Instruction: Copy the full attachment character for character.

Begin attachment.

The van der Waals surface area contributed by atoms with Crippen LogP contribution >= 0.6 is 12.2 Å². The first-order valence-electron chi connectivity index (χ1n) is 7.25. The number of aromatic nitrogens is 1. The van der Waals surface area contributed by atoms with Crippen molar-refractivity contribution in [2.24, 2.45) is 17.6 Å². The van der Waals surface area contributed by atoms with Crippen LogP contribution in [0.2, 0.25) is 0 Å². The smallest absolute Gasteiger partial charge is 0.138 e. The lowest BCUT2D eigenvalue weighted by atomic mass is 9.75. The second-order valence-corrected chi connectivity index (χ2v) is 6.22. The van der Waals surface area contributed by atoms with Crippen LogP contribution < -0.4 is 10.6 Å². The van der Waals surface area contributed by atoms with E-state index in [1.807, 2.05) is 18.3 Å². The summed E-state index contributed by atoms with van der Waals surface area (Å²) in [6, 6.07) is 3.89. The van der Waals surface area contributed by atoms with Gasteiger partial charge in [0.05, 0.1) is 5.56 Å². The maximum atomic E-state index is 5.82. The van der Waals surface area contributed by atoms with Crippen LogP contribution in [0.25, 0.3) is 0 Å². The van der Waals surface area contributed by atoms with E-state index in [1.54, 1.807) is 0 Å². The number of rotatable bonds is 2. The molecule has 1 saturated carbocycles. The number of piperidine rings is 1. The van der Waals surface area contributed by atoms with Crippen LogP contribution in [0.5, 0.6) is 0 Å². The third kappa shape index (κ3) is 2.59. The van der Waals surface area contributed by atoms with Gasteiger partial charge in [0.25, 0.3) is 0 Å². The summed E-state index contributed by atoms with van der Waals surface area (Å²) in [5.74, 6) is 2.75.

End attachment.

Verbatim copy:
The van der Waals surface area contributed by atoms with Crippen LogP contribution >= 0.6 is 12.2 Å². The first-order valence-electron chi connectivity index (χ1n) is 7.25. The number of aromatic nitrogens is 1. The van der Waals surface area contributed by atoms with Crippen molar-refractivity contribution in [2.24, 2.45) is 17.6 Å². The van der Waals surface area contributed by atoms with Crippen LogP contribution in [0.2, 0.25) is 0 Å². The smallest absolute Gasteiger partial charge is 0.138 e. The lowest BCUT2D eigenvalue weighted by atomic mass is 9.75. The second-order valence-corrected chi connectivity index (χ2v) is 6.22. The van der Waals surface area contributed by atoms with Crippen LogP contribution < -0.4 is 10.6 Å². The van der Waals surface area contributed by atoms with E-state index in [1.807, 2.05) is 18.3 Å². The summed E-state index contributed by atoms with van der Waals surface area (Å²) in [6, 6.07) is 3.89. The van der Waals surface area contributed by atoms with Gasteiger partial charge in [0.05, 0.1) is 5.56 Å². The maximum atomic E-state index is 5.82. The van der Waals surface area contributed by atoms with Crippen LogP contribution in [0.25, 0.3) is 0 Å². The van der Waals surface area contributed by atoms with E-state index in [1.54, 1.807) is 0 Å². The number of rotatable bonds is 2. The molecule has 1 saturated carbocycles. The number of piperidine rings is 1. The van der Waals surface area contributed by atoms with Crippen LogP contribution in [0.5, 0.6) is 0 Å². The third kappa shape index (κ3) is 2.59. The van der Waals surface area contributed by atoms with Gasteiger partial charge in [0.25, 0.3) is 0 Å². The summed E-state index contributed by atoms with van der Waals surface area (Å²) in [5.74, 6) is 2.75.